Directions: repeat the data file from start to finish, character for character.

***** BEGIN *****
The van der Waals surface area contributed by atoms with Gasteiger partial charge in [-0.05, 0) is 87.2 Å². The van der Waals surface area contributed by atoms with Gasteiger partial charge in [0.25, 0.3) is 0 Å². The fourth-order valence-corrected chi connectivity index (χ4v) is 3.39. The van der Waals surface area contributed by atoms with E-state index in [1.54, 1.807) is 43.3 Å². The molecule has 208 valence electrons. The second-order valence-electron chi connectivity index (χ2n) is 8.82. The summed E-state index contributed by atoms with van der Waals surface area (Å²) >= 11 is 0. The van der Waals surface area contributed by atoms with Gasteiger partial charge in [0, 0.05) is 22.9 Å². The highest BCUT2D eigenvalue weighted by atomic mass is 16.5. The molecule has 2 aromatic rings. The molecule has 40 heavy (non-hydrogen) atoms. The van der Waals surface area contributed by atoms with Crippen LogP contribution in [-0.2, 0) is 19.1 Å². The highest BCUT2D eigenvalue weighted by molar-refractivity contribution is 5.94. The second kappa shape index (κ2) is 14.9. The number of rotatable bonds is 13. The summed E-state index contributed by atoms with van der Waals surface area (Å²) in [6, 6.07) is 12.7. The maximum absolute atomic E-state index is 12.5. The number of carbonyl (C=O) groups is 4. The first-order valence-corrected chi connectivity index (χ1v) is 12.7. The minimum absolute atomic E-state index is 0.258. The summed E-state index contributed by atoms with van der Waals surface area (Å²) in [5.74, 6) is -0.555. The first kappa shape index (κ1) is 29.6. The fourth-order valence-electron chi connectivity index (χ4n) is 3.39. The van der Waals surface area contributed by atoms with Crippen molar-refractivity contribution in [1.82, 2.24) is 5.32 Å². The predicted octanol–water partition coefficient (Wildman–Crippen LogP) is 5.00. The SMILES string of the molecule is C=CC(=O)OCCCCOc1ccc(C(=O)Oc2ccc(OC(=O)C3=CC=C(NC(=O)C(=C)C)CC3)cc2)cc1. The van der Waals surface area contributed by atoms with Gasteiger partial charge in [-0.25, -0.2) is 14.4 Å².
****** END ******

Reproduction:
The van der Waals surface area contributed by atoms with Gasteiger partial charge in [-0.05, 0) is 87.2 Å². The van der Waals surface area contributed by atoms with Gasteiger partial charge in [0.25, 0.3) is 0 Å². The fourth-order valence-corrected chi connectivity index (χ4v) is 3.39. The van der Waals surface area contributed by atoms with E-state index in [1.54, 1.807) is 43.3 Å². The molecule has 208 valence electrons. The second-order valence-electron chi connectivity index (χ2n) is 8.82. The summed E-state index contributed by atoms with van der Waals surface area (Å²) >= 11 is 0. The van der Waals surface area contributed by atoms with Gasteiger partial charge in [0, 0.05) is 22.9 Å². The highest BCUT2D eigenvalue weighted by atomic mass is 16.5. The molecule has 2 aromatic rings. The molecule has 40 heavy (non-hydrogen) atoms. The van der Waals surface area contributed by atoms with Crippen LogP contribution in [-0.2, 0) is 19.1 Å². The highest BCUT2D eigenvalue weighted by molar-refractivity contribution is 5.94. The second kappa shape index (κ2) is 14.9. The number of rotatable bonds is 13. The summed E-state index contributed by atoms with van der Waals surface area (Å²) in [6, 6.07) is 12.7. The maximum absolute atomic E-state index is 12.5. The number of carbonyl (C=O) groups is 4. The first-order valence-corrected chi connectivity index (χ1v) is 12.7. The minimum absolute atomic E-state index is 0.258. The summed E-state index contributed by atoms with van der Waals surface area (Å²) in [5.74, 6) is -0.555. The first kappa shape index (κ1) is 29.6. The fourth-order valence-electron chi connectivity index (χ4n) is 3.39. The van der Waals surface area contributed by atoms with Crippen molar-refractivity contribution in [1.82, 2.24) is 5.32 Å². The predicted octanol–water partition coefficient (Wildman–Crippen LogP) is 5.00. The SMILES string of the molecule is C=CC(=O)OCCCCOc1ccc(C(=O)Oc2ccc(OC(=O)C3=CC=C(NC(=O)C(=C)C)CC3)cc2)cc1. The van der Waals surface area contributed by atoms with Gasteiger partial charge in [-0.25, -0.2) is 14.4 Å².